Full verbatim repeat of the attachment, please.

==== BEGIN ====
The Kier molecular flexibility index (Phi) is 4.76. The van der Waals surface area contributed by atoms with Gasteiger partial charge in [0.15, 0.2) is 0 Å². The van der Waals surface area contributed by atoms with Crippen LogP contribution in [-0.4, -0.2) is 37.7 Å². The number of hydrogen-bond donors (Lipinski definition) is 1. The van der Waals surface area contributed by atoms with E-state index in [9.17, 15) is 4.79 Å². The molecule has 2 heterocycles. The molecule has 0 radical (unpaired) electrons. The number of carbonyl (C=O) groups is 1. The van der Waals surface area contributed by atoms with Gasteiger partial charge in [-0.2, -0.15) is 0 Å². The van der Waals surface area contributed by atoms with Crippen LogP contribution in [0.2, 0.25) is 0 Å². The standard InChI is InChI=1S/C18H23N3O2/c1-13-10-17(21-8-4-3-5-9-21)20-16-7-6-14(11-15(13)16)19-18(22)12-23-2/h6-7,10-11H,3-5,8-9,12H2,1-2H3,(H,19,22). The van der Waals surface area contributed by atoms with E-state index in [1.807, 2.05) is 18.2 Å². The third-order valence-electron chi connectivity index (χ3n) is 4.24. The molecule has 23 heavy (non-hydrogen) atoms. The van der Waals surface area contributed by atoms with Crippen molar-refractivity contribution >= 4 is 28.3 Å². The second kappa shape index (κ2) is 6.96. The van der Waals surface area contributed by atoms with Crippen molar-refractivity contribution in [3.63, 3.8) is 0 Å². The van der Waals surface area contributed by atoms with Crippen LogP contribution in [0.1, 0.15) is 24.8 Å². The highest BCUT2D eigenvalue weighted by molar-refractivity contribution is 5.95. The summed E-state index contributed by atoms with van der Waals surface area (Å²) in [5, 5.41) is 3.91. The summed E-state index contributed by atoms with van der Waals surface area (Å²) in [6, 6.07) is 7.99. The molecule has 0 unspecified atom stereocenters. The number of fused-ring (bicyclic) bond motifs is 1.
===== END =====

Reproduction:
The Kier molecular flexibility index (Phi) is 4.76. The van der Waals surface area contributed by atoms with Gasteiger partial charge in [0.15, 0.2) is 0 Å². The van der Waals surface area contributed by atoms with Crippen LogP contribution in [-0.4, -0.2) is 37.7 Å². The number of hydrogen-bond donors (Lipinski definition) is 1. The van der Waals surface area contributed by atoms with E-state index in [9.17, 15) is 4.79 Å². The molecule has 2 heterocycles. The molecule has 0 radical (unpaired) electrons. The number of carbonyl (C=O) groups is 1. The van der Waals surface area contributed by atoms with Gasteiger partial charge in [-0.2, -0.15) is 0 Å². The van der Waals surface area contributed by atoms with Crippen LogP contribution in [0.2, 0.25) is 0 Å². The standard InChI is InChI=1S/C18H23N3O2/c1-13-10-17(21-8-4-3-5-9-21)20-16-7-6-14(11-15(13)16)19-18(22)12-23-2/h6-7,10-11H,3-5,8-9,12H2,1-2H3,(H,19,22). The van der Waals surface area contributed by atoms with E-state index in [1.807, 2.05) is 18.2 Å². The third-order valence-electron chi connectivity index (χ3n) is 4.24. The molecule has 23 heavy (non-hydrogen) atoms. The van der Waals surface area contributed by atoms with Crippen molar-refractivity contribution >= 4 is 28.3 Å². The second kappa shape index (κ2) is 6.96. The van der Waals surface area contributed by atoms with Crippen molar-refractivity contribution in [3.63, 3.8) is 0 Å². The van der Waals surface area contributed by atoms with Crippen LogP contribution in [0.1, 0.15) is 24.8 Å². The highest BCUT2D eigenvalue weighted by molar-refractivity contribution is 5.95. The summed E-state index contributed by atoms with van der Waals surface area (Å²) in [5, 5.41) is 3.91. The summed E-state index contributed by atoms with van der Waals surface area (Å²) in [6, 6.07) is 7.99. The molecule has 0 unspecified atom stereocenters. The number of fused-ring (bicyclic) bond motifs is 1.